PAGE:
Landfill sites

In South East Asia, as is the case throughout much of the world, significant tonnages of biodegradable waste are sent to landfill.

Landfills can have devastating effects upon the environment:

Methane gas emission

The danger of landfill sites

Leachate contamination

No liner can keep all liquids out of the ground for all time. Eventually the liners will either tear or crack and will allow liquids to migrate out of the unit.

US Environmental Protection Agency (EPA)

Although many landfills are fitted with pipes and liners designed to route and contain leachate, according to the EPA, no system offers full, indefinite protection.

Consequences of leaks

The extent to which toxic landfill contaminants surpress the imune system has been underestimated.

Dr David O Carpenter, Director of the Institute for Health and the ENvironment at the State University of New York and Albany.

A landfill leak allows toxins to escape directly into the environment, often leading to soil, water, and air contamination. Studies have shown that various health risks are associated with living in the proximity of a landfill, including:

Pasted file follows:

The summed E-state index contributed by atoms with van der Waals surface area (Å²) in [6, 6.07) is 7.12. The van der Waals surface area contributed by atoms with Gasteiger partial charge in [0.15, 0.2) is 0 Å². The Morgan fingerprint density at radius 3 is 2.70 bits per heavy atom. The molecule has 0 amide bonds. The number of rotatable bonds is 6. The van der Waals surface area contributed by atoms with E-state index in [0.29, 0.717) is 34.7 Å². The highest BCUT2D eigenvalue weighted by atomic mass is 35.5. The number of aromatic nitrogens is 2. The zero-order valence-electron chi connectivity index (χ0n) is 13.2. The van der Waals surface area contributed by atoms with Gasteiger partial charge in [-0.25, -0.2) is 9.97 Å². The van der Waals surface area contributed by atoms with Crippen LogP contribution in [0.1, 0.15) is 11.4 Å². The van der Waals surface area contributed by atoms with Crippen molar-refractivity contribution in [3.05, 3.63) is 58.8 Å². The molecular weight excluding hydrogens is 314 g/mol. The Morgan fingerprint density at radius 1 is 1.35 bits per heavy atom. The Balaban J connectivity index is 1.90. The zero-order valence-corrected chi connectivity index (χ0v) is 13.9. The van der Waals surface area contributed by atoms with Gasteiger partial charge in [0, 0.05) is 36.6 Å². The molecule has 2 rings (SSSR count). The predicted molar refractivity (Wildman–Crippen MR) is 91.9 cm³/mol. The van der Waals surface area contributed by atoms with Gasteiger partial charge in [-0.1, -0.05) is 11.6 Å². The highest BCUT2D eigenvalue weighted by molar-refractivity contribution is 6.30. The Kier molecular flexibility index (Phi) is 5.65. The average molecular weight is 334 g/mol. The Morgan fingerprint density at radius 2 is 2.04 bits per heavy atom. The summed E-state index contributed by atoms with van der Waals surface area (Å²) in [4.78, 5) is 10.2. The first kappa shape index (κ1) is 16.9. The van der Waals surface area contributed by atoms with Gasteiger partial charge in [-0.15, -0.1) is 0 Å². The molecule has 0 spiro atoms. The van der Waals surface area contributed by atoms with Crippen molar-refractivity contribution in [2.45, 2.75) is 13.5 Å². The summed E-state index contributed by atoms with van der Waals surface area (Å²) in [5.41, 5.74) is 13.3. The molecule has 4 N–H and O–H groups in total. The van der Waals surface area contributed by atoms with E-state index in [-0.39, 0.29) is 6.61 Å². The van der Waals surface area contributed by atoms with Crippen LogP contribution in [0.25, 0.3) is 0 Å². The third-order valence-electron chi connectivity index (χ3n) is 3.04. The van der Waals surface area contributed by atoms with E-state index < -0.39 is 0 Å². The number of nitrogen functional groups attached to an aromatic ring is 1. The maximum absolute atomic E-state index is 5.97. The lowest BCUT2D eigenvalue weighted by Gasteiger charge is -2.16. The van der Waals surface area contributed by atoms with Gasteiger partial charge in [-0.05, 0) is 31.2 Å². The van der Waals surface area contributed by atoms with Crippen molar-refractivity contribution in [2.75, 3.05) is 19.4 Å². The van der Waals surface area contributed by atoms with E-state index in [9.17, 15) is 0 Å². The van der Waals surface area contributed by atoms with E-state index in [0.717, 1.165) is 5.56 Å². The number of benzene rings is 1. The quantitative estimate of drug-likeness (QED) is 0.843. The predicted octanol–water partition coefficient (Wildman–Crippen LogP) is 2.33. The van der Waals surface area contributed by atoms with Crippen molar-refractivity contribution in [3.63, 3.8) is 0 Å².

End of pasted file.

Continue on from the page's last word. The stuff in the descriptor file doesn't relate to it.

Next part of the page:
The future of landfill

Although many governments have passed legislation to try to reduce reliance on landfill for waste disposal, it is still the most cost effective method, and is therefore likely to remain the most prevalent waste disposal process.

The opportunity

Since landfill sites will continue to generate landfill gas for many years, there is a tremendous opportunity to stabilise and regulate these sites to optimise the production of biofuels and minimise the adverse impact on the environment.

Using landfill gas involves citizens, local governments and industry in sustainable community planning. Commitments to cleaner air, reductions in greenhouse gases and renewable energy go hand-in-hand with economic development, improved public welfare and safety.

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